Tuesday, August 13, 2013
Teaching and learning is happening in every classroom. Some of these classrooms are using methods honed from years of experience, some are using the same packets and PowerPoint presentations year after year, and some are attempting new ways to increase student learning. No matter which camp you find yourself in, all of these methods are being disrupted by our world and the innovation that occurs everyday. With this innovation comes new challenges and at the same time new opportunities, both being exhilarating and scary to teachers, parents, and administrators. But there is no escaping the fact that our world is one of connectedness, information, and fast-paced change. The pressures of our technology-driven world are being felt in our schools and the BYOD movement seems like it is moving full speed ahead.
My district is officially going BYOD for the first time this year. And as the first day of school arrived, you can feel some of the anxiety and excitement around this issue. So is BYOD the right answer...I think yes. Why?
1. School should not be an isolated place detached from the real world - The world is run by connecting technologies and the rate of connectedness only seems to be growing. Schools need to reflect the world for which they are preparing students to thrive in and succeed. Within the standards and curriculum, personal technology can be one more tool that can aid a student in their learning journey. Would we deprive a student of a learning aid if it were supplied by the school? No...so should we deprive that student of a learning aid if it is student owned? I say no to that one too.
2. BYOD begins to level the playing field - One of the arguments I often hear against BYOD is the issue of equality. Doesn't BYOD just widen the digital divide? In my opinion, BYOD actually closes the digital divide and makes technology more available to students. A given classroom might have access to 10 devices (desktops, laptops, tablets, etc.) and with classes of 25 - 30 students, we have around a 3:1 student to computer ratio. Now let's say 10 students bring in their own device. With those 10 students using their own devices, the 10 district owned devices can be shared amongst the remaining 15 -20 students. That classroom is now operating at a 2:1 ratio for those students who did not bring in devices. We are closing the digital divide, at least at school. I will fully admit that there is not equality in this example. For there to be equality, we would need to operate at the level of the lowest common denominator...that would mean no BYOD. Looking at the math above, I don't feel that is a sound decision.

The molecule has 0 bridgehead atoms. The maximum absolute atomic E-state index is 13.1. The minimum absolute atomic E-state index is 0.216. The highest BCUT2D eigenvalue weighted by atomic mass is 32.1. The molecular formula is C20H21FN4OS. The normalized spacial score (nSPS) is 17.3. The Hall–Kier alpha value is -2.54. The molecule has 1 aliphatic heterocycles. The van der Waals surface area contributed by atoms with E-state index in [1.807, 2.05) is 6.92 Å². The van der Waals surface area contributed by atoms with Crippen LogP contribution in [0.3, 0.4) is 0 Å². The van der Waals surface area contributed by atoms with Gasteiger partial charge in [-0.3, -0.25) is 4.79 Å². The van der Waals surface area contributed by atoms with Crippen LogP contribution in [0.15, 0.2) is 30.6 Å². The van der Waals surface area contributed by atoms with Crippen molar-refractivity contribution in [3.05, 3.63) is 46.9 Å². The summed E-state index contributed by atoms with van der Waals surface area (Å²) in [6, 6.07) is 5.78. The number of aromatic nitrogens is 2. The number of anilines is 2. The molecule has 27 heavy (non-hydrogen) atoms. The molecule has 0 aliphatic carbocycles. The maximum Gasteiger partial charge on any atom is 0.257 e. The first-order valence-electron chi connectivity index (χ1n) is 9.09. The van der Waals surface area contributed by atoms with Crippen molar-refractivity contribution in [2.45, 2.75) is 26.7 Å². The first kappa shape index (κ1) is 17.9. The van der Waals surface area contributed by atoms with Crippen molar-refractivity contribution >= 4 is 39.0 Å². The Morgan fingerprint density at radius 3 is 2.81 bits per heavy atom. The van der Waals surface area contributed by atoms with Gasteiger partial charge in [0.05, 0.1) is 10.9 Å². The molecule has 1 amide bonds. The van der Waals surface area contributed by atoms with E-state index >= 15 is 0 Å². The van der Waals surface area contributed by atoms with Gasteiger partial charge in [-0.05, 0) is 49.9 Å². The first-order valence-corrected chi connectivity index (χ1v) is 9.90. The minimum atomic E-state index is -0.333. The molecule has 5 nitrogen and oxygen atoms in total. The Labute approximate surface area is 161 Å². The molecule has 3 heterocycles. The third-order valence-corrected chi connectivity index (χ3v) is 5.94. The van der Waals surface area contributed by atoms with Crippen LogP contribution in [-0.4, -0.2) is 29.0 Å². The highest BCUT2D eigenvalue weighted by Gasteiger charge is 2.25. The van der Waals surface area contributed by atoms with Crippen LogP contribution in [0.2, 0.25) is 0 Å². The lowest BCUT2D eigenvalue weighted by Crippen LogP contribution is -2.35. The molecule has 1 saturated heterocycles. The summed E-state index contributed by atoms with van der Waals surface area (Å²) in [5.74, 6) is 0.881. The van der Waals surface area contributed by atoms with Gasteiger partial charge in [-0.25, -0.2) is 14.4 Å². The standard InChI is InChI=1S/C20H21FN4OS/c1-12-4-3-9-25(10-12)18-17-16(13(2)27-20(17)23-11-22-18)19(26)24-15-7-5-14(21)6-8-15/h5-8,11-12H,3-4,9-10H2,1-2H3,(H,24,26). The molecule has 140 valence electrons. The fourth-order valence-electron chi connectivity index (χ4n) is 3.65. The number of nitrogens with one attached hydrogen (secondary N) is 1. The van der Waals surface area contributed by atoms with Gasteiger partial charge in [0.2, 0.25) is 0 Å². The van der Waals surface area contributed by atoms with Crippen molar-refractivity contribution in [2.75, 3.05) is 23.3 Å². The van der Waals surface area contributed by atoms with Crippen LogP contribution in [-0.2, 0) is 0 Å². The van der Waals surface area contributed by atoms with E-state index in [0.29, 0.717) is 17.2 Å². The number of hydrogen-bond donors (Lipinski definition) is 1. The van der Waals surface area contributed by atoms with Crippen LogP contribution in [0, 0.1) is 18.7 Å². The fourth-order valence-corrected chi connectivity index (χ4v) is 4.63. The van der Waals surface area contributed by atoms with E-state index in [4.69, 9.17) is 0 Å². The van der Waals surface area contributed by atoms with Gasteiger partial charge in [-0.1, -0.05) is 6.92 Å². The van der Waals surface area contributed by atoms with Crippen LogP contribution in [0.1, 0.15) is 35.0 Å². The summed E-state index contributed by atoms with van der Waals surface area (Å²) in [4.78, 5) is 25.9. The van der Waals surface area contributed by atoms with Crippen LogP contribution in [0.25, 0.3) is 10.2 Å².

3. Fear of change is not a valid excuse - There is a certain amount of fear and anxiety that surrounds BYOD. Student devices bring about a new set of challenges to teachers. This was probably no different from when the dreaded calculator started making its way into the classroom! A successful BYOD classroom puts a premium on good classroom management. Clear expectations, consistent procedures, and appropriate consequences must be in place for success. Funny thing is...this sounds like the characteristics of a well run classroom (BYOD or not BYOD). Teachers who struggle with classroom management will struggle with BYOD too but that is no reason to disallow student owned devices. Procedures and classroom expectations will need to change for a BYOD classroom. No longer is ok to require every student to create that PowerPoint, or write that book report. Students need the freedom to use their devices in a way that best shows their learning. All of this change brought about by BYOD can be frightening but fear should not be an excuse to limit students on their learning journey.
So as the BYOD debate rages on and as we roll out our program this year, I am excited to see the change. I am excited to work with teachers in creating a successful BYOD climate in their classrooms. But my greatest excitement is for the students, and I hope they take full advantage of this opportunity.
The world is changing quickly. Innovation will continue to grow and grow. If are not ready for student devices in school now, what will we do in the near future when the cutting edge becomes the norm?
Posted by Bob Deneau at 8:20 PM